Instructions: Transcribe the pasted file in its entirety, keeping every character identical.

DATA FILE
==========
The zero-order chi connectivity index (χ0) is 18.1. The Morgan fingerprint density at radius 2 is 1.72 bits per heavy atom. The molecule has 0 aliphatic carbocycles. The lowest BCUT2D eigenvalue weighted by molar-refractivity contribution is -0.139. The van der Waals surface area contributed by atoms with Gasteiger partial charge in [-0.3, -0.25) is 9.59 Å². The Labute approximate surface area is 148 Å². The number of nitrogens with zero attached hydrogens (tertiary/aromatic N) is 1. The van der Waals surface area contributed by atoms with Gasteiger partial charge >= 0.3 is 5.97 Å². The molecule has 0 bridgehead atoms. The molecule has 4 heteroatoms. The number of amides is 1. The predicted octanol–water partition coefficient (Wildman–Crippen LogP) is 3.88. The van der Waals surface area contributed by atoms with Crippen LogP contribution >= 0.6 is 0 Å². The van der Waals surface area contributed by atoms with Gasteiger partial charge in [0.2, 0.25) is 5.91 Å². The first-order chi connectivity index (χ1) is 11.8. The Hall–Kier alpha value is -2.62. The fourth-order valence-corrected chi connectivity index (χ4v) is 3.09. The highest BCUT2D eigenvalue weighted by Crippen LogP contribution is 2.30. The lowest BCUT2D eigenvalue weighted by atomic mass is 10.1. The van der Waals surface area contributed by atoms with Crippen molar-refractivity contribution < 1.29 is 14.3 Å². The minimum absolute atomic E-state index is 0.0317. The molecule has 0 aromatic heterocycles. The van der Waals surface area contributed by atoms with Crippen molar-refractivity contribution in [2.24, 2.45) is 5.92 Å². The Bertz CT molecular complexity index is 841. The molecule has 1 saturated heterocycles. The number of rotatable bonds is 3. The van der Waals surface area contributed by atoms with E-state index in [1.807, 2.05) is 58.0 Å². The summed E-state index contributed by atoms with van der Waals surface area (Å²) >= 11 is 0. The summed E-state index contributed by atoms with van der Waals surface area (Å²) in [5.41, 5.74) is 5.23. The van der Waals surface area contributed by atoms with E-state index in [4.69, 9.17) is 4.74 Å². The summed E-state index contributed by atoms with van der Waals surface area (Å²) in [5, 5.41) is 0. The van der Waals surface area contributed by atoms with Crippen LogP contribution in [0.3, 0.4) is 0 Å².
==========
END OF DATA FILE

The zero-order chi connectivity index (χ0) is 18.1. The Morgan fingerprint density at radius 2 is 1.72 bits per heavy atom. The molecule has 0 aliphatic carbocycles. The lowest BCUT2D eigenvalue weighted by molar-refractivity contribution is -0.139. The van der Waals surface area contributed by atoms with Gasteiger partial charge in [-0.3, -0.25) is 9.59 Å². The Labute approximate surface area is 148 Å². The number of nitrogens with zero attached hydrogens (tertiary/aromatic N) is 1. The van der Waals surface area contributed by atoms with Gasteiger partial charge >= 0.3 is 5.97 Å². The molecule has 0 bridgehead atoms. The molecule has 4 heteroatoms. The number of amides is 1. The predicted octanol–water partition coefficient (Wildman–Crippen LogP) is 3.88. The van der Waals surface area contributed by atoms with Crippen LogP contribution >= 0.6 is 0 Å². The van der Waals surface area contributed by atoms with Gasteiger partial charge in [0.2, 0.25) is 5.91 Å². The first-order chi connectivity index (χ1) is 11.8. The Hall–Kier alpha value is -2.62. The fourth-order valence-corrected chi connectivity index (χ4v) is 3.09. The highest BCUT2D eigenvalue weighted by Crippen LogP contribution is 2.30. The lowest BCUT2D eigenvalue weighted by atomic mass is 10.1. The van der Waals surface area contributed by atoms with Crippen molar-refractivity contribution < 1.29 is 14.3 Å². The minimum absolute atomic E-state index is 0.0317. The molecule has 0 aromatic heterocycles. The van der Waals surface area contributed by atoms with Crippen molar-refractivity contribution in [2.24, 2.45) is 5.92 Å². The Bertz CT molecular complexity index is 841. The molecule has 1 saturated heterocycles. The number of rotatable bonds is 3. The van der Waals surface area contributed by atoms with E-state index in [1.807, 2.05) is 58.0 Å². The summed E-state index contributed by atoms with van der Waals surface area (Å²) >= 11 is 0. The summed E-state index contributed by atoms with van der Waals surface area (Å²) in [5.41, 5.74) is 5.23. The van der Waals surface area contributed by atoms with E-state index in [4.69, 9.17) is 4.74 Å². The summed E-state index contributed by atoms with van der Waals surface area (Å²) in [5, 5.41) is 0. The van der Waals surface area contributed by atoms with Crippen LogP contribution in [0.3, 0.4) is 0 Å².